By Ranger, Victoria Craddock
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In recent days
the soundtrack to life at MalaMala hasn’t been the “krit-trrrrr” of the returning Woodland Kingfisher, nor is it the “dee-dee-deederik” of the Diedrick Cuckoo, rather, it’s been the deep, bellowing “ohhhhffff” of lions roaring.
If you read the last blog on lions you may recall the statement, “for the most part, we like to think we have our finger on the pulse”. The events that have unfolded in the last few weeks may serve to prove this wrong.
Before we sink our teeth into the meat of the topic, let me set the scene. The causeway is the closest river crossing to MalaMala Camp. It is nestled in the north-western part of the property. Lately, the MalaMala and southern Eyrefield sections of the reserve have been under contention between the Northern Avoca males and the Gowrie males. Since we are now consistently seeing the Northern Avoca males around the causeway, it’s logical to assume that this area now falls into the southern reaches of their territory. With this in mind, imagine the excitement… and confusion… when a young coalition of four from the southern parts of the Sabi Sands rocks up roaring and ready to rumble.
On the 8th of November, we were introduced to a coalition who arrived on a mission. I use the word ‘introduced’ rather loosely as this coalition is usually only encountered periodically in the southwestern parts of Charleston, our southernmost property. This was, however, their debut to the northern parts of MalaMala. With reverberating roars, the four young males of the Ndhzenga coalition (aged between 5 and 6 years) came in hot! Lions will not vocalise in an unknown area unless they are there to cause instability and challenge the authority of the dominant males in the area.
All through the night lion bellows interrupted the slumber of those in MalaMala Camp. With eager anticipation, everyone was on the deck earlier than usual the next morning, ready to resolve the mysteries of the evening past.
Within 10 minutes of the first vehicle leaving camp, the first Ndhzenga male was found. He appeared unscathed as he urinated, kicked up ground, and roared on the ridge between the Manyeleti and Mlowathi rivers. Not long after this, a second male was found. The combination of an old injury to his front left leg and a newly eviscerated groin area, left this lion looking a little worse for wear. Not much time passed before a third male was found, nursing a bite wound to one of his front paws. The fourth male (the one with the abdominal protrusion, was not found that morning. Nor has he been seen on MalaMala since). All of the evidence indicated that a brawl had taken place during the night.
Though they were not found on the 9th, the Northern Avoca males were found on the 10th, with no obvious injuries. Oddly, when they were seen on the 14th, they both had puncture wounds that looked to be a few days old. This could suggest any number of things:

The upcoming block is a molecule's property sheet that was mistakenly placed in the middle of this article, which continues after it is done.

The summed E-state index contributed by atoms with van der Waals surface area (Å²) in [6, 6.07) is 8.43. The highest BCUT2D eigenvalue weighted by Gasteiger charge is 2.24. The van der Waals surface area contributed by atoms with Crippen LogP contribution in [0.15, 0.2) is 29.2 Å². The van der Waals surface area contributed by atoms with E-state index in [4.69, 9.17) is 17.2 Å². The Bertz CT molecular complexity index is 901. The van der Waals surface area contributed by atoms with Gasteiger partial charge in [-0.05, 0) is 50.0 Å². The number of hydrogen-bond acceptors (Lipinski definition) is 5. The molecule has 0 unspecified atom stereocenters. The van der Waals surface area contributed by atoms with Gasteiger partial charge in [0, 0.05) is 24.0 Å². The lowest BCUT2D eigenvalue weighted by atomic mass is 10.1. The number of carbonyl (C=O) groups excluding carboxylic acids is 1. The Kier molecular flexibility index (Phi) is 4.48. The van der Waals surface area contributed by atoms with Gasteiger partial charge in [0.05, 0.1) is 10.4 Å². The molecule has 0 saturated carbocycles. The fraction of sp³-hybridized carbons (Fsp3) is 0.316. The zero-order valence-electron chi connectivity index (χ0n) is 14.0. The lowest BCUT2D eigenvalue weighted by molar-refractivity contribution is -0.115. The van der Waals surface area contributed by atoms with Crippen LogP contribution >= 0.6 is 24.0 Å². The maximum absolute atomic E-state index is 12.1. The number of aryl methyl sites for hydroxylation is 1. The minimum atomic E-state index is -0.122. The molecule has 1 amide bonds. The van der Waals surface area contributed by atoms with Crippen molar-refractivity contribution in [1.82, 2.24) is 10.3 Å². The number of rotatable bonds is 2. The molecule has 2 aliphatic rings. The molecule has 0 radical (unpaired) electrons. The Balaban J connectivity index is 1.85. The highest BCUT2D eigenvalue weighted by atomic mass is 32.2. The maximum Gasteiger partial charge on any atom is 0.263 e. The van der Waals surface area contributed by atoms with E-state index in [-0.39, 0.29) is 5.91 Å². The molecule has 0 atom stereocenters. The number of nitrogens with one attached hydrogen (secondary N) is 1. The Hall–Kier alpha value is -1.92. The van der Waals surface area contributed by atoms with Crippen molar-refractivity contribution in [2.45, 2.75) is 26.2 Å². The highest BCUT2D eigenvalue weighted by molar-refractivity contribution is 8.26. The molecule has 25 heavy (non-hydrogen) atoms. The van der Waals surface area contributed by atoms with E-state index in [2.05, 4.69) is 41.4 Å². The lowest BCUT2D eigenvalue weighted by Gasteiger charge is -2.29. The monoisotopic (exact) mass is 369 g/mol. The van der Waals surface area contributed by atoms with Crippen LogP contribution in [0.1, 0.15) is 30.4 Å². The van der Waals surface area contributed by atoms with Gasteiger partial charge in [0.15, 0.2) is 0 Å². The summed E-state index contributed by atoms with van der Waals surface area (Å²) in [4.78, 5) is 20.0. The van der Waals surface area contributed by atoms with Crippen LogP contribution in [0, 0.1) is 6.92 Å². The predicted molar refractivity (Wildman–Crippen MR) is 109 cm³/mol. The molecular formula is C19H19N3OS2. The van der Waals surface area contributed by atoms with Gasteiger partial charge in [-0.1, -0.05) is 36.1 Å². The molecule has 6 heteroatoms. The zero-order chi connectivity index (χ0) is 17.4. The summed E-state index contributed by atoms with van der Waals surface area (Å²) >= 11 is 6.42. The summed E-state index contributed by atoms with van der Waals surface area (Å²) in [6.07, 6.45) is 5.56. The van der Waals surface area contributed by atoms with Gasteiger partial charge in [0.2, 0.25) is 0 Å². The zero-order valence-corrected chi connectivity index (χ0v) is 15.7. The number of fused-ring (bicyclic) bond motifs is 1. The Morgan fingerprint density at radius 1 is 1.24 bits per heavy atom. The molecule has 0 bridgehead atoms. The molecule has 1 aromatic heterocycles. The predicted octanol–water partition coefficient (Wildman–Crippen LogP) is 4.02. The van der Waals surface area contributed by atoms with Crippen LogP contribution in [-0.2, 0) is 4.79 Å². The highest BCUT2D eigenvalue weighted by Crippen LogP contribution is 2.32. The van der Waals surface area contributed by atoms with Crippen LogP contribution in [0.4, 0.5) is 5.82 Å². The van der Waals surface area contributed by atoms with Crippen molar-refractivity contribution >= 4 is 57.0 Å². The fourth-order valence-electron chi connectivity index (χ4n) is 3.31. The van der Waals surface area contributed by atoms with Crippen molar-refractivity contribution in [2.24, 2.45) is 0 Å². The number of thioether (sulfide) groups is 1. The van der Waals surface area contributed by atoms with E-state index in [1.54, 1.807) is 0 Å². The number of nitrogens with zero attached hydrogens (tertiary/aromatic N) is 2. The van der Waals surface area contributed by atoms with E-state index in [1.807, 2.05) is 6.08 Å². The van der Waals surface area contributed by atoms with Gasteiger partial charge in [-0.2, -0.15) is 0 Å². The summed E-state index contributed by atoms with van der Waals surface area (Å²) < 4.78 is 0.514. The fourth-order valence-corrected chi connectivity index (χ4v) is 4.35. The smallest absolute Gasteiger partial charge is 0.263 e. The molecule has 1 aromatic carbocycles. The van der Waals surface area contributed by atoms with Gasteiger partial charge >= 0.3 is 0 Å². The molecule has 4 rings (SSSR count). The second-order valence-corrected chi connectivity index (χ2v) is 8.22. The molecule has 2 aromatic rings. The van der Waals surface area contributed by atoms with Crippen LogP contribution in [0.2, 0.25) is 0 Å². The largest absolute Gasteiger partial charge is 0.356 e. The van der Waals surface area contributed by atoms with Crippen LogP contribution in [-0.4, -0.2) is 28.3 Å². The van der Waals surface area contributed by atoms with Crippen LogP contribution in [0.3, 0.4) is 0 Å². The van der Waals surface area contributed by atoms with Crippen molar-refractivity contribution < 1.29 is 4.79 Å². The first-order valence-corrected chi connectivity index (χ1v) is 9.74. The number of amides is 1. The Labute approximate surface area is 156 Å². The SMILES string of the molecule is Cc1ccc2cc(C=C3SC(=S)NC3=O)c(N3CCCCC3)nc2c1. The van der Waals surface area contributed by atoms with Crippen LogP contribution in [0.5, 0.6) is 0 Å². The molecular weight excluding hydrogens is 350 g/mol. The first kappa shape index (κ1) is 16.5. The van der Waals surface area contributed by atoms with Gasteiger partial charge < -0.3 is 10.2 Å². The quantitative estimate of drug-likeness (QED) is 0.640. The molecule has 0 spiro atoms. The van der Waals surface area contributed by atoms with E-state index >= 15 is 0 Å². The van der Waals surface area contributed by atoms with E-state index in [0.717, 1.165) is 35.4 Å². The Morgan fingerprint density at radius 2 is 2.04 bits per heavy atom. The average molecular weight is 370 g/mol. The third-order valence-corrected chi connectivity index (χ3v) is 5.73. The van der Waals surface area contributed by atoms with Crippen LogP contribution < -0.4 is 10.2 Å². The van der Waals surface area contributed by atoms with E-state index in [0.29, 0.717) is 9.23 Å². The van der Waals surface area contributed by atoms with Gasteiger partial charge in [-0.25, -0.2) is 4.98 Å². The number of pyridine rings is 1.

- 1. The Ndhzenga males fought amongst themselves on the night of the 8th as they competed for mating rights with a Kambula lioness. The injuries they sustained are inconsistent with that of a domestic spat (which is more likely to be head lesions), but this would not have been a ‘normal’ domestic spat. The males were in unfamiliar territory with heightened aggression levels and this lioness was new to them. She would certainly have added some aggression of her own to the mix. The situation was a tinderbox and it doesn’t take much of a spark to trigger an all out brawl between lions.
- 2. The Ndhzenga males and Northern Avoca males did in fact meet in warfare on the night of the Ndhzenga advent on MalaMala, and the wounds on the Northern Avoca males somehow went unnoticed by the rangers on the 10th.
Whatever unfolded in the days following the arrival of the Ndhzenga males, it has clearly given these young guns some semblance of security as members of this coalition have been viewed frequently in central parts of the property since the 8th.
Two behaviourally noteworthy sightings include:
- Five members of the Kambula pride vacated the area of an elephant carcass when a Ndhzenga male announced his arrival on the scene. The Ndhzenga male bypassed the carcass in pursuit of the lions who had fled the scene.
- A roar-off between two Northern Avoca males and two Ndhzenga males occurred across the area of Piccadilly triangle. The Northern Avoca males appeared to have conceded territory as they progressively moved north, increasing the distance between themselves and the arrogant intruders.
In all of the pandemonium, it is interesting to note that the Gowrie males kept a remarkably low profile. Could they be that the veterans of the area are acting in wisdom, letting the brazen new coalitions maim one another while they keep their cubs safe and maintain their condition without the stress of injury?
In the weeks ahead, much turbulence can be expected as three mighty coalitions employ various tactics to secure the land that will ultimately lead to mating rights over the prestigious Kambula pride.